Switch to ADA Accessible Theme
Close Menu
Tampa Estate Planning Attorney > Blog > Estate Planning > Should You Be Happy That Your Elderly Parent Has a New Friend, or Should You Worry About Undue Influence?

Should You Be Happy That Your Elderly Parent Has a New Friend, or Should You Worry About Undue Influence?


The negative effects of loneliness on elderly people’s physical and mental health are truly scary.  For this reason, you have probably made sure to call your parents more often than you did before the COVID-19 if they live in Florida and you live in another state.  If you have an elderly parent who lives alone, you probably feel relieved to hear your parent talk about staying in contact with friends, whether they are family friends you have known since childhood or friends that your parent met during retirement, whom you have never met.  Most of the time, you are happy to hear about the FaceTime calls and emails your parent has received this week, but when one new friend seems to occupy so much of your parent’s attention.  The friend could have ulterior motives, such as trying to isolate your parent from you, in order to get them to disinherit you.  The best thing you can do to avoid this worst-case scenario is to stay in contact with your parent as much as possible.  If you believe that your elderly parent’s new friendship is a cause for concern, contact a Central Florida estate planning lawyer.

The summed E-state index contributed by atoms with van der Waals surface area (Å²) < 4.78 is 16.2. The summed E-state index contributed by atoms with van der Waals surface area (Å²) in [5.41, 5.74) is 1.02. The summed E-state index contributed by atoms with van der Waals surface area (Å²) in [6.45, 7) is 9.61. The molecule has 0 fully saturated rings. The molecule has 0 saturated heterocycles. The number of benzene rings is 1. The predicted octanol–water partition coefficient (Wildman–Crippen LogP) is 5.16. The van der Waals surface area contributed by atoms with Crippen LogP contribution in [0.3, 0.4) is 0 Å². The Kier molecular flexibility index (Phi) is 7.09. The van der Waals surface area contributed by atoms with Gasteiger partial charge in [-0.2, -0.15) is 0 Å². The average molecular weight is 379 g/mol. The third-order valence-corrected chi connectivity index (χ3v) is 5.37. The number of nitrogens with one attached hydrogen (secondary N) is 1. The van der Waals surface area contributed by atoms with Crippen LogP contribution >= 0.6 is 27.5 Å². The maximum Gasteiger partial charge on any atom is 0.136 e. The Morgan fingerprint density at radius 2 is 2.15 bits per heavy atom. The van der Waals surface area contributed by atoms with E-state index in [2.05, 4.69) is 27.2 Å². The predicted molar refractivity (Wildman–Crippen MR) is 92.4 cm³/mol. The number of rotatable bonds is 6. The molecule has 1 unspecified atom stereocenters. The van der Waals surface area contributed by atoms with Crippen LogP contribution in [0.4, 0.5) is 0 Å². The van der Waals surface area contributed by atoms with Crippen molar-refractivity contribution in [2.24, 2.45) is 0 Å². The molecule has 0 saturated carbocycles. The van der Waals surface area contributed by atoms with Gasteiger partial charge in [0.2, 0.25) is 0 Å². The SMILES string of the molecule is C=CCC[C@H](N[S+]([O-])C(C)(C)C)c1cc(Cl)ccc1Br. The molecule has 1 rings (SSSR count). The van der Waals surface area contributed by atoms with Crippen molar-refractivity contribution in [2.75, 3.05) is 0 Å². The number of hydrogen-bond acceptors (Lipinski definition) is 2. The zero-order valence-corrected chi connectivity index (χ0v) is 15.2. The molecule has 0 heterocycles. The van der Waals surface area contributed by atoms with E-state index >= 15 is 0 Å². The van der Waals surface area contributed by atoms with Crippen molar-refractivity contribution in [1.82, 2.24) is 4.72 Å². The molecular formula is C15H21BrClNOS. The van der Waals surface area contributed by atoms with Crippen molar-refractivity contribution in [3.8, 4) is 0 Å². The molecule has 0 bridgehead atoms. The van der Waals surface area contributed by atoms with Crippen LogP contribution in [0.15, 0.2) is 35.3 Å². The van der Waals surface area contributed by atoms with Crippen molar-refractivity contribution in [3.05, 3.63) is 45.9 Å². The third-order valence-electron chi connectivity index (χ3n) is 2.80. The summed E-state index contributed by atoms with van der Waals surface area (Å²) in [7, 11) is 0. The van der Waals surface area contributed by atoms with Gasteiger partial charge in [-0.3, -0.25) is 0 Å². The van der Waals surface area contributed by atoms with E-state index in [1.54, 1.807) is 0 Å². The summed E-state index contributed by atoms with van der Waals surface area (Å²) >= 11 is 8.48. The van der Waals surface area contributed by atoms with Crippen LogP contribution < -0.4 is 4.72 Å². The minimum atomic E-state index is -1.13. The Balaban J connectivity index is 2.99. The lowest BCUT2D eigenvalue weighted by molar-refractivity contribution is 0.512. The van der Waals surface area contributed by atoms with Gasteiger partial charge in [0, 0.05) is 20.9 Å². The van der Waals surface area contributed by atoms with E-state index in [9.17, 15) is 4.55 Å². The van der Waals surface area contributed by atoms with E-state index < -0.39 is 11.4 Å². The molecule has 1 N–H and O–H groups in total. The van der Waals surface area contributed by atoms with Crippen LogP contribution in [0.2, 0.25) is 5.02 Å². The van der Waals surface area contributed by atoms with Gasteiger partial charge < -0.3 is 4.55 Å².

The Sanibel Priest Who Lost His Job Because of Alleged Financial Abuse of an Elderly Widow

Marion Knott McIntyre was a devout Catholic her whole life, so no one was surprised that she became close friends with a priest at her church after her husband’s death.  Marion’s father Henry Knott built a successful business empire in Baltimore, and even though he made large donations to Catholic charities during his lifetime and in his will, Marion and each of her nine siblings received a sizable inheritance from him.  Marion and her husband Richard moved to Sanibel Island in 2010 and became members of the St. Isabel Church.  They were generous to the church community and to the pastor Rev. Christopher Senk.

When Richard’s health began to fail, Marion relied on Fr. Senk for emotional support.  She also gave him valuable gifts, enough to make her siblings and their children worry.  When Richard died in 2014, Marion’s brother Martin Knott and niece Lindsay Gallagher told Fr. Senk about their concerns about Marion’s excessive spending and asked him not to accept any more gifts from her.  Martin even expressed his concerns in writing to Bishop Frank Dewane.

Martin’s worries turned out not to be unfounded.  Marion’s bequeathed most of her estate to Fr. Senk in her will.  Her family challenged the will during probate, citing undue influence.  Before the probate court could decide on the will, the Church suspended Fr. Senk from his role as pastor at St. Isabel Church because of his undue influence on Marion Knott in her final years.

Contact an Attorney Today for Help

The best time to contact a Tampa estate planning lawyer about undue influence on an elderly relative’s financial decisions is now, when there is still time to intervene.  Contact David Toback for help with your case.






Facebook Twitter LinkedIn